When grains of sand were added to the culture tube, the Agassiz-stage larva transformed into a burrowing juvenile within a few minutes (Fig. 3R). The proboscis-like structure flattened and began to move in a peristaltic manner, while the trunk region decreased in width. The juvenile secreted mucus and burrowed (settled) in the sand. As the trunk became elongated, a groove that separated the collar and trunk became apparent. The telotroch, which was the last remaining larval structure, remained even after the formation of a second gill slit (Fig. 3S). Formation of the adult body was completed within 1 week of settlement. The juvenile was approximately 4 mm long with three pairs of gill slits and a distinctive hepatic region; it swallowed grains of sand within a nest at the bottom of the tube (Fig. 3T).

Development of unfed larvae

To examine the larval potential for facultative feeding, we cultured 55 B. misakiensis larvae without feeding them. Although 60% of these unfed larvae lived for more than 2 months, they remained at the early Metschnikoff stage and failed to undergo metamorphosis: no unfed larvae formed any adult structures, including the mesocoel, metacoel and the proboscis vesicle.


Appearance and release of eggs

The size and color of the eggs (as well as the breeding season of B. misakiensis) were largely consistent with previous descriptions (Kuwano, 1902; Miyashita, 1925). Each egg was enclosed in a two-layered non-mucilaginous membrane, the outer layer of which was removed after spawning. Although the egg membrane resembled that of B. clavigerus (Stiasny, 1914a), it was different to that of S. kowalevskii (Colwin and Colwin, 1953) and P. flava (Tagawa et al., 1998), both of which have a viscous jelly coating. Adult enteropneusts secrete mucus mainly from the anterior portion, and this mucous envelopes the whole body. When spawned, the eggs of P. flava are retained within mucus for 20–30 min (Hadfield, 1975), whereas those of B. misakiensis were dispersed immediately from the mucus. This feature of B. misakiensis egg release is probably due to the nature of the egg membrane, and it allowed us to collect and handle eggs with ease.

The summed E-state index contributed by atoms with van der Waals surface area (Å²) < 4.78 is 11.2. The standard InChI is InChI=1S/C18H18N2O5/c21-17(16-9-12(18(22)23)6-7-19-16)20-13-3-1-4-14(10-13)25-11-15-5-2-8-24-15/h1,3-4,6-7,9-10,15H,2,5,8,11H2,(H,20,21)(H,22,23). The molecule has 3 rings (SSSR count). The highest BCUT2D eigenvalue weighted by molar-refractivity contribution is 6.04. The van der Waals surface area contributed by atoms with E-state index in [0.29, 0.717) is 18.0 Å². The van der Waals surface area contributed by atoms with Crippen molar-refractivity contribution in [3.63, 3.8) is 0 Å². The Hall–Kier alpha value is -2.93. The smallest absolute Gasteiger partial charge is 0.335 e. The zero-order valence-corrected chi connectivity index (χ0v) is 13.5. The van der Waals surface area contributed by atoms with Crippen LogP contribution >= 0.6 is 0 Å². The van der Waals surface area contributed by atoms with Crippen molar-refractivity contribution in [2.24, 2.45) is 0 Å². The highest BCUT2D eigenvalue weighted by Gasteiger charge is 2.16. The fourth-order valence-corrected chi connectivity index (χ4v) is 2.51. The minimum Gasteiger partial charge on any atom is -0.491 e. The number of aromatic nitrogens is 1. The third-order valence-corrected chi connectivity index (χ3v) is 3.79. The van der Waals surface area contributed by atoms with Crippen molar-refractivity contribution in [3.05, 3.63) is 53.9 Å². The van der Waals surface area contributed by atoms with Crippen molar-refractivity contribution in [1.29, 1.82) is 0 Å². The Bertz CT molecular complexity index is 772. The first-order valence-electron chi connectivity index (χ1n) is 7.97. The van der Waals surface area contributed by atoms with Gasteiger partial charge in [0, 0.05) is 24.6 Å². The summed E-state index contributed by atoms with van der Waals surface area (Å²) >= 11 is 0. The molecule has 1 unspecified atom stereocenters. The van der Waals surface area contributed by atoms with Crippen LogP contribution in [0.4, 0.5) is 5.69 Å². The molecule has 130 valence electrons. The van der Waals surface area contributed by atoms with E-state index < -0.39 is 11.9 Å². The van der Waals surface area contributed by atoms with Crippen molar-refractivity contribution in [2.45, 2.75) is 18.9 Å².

Absence of the Müller stage

After hatching, most indirect-developing enteropneusts pass through the Müller developmental stage, which is characterized by the presence of a longitudinal ciliary band and the absence of a telotroch (which develops subsequently). Miyashita (1925), however, has described the swimming larvae of an unidentified enteropneust in which the formation of a telotroch preceded the development of a longitudinal ciliary band. Stiasny (1928) designated such a larval stage as the “Miyashita stage”. B. misakiensis exhibited the Miyashita stage in its development, and therefore failed to exhibit the characteristics of the Müller stage. However, the Miyashita stage in B. misakiensis was observed not in larvae but, rather, in embryos prior to hatching: upon hatching, the larvae utilized the telotroch to escape the egg membrane, as shown in Fig. 3J–L. These observations suggest that the timing of hatching, as well as the formation of the longitudinal band and telotroch, may vary among enteropneust species.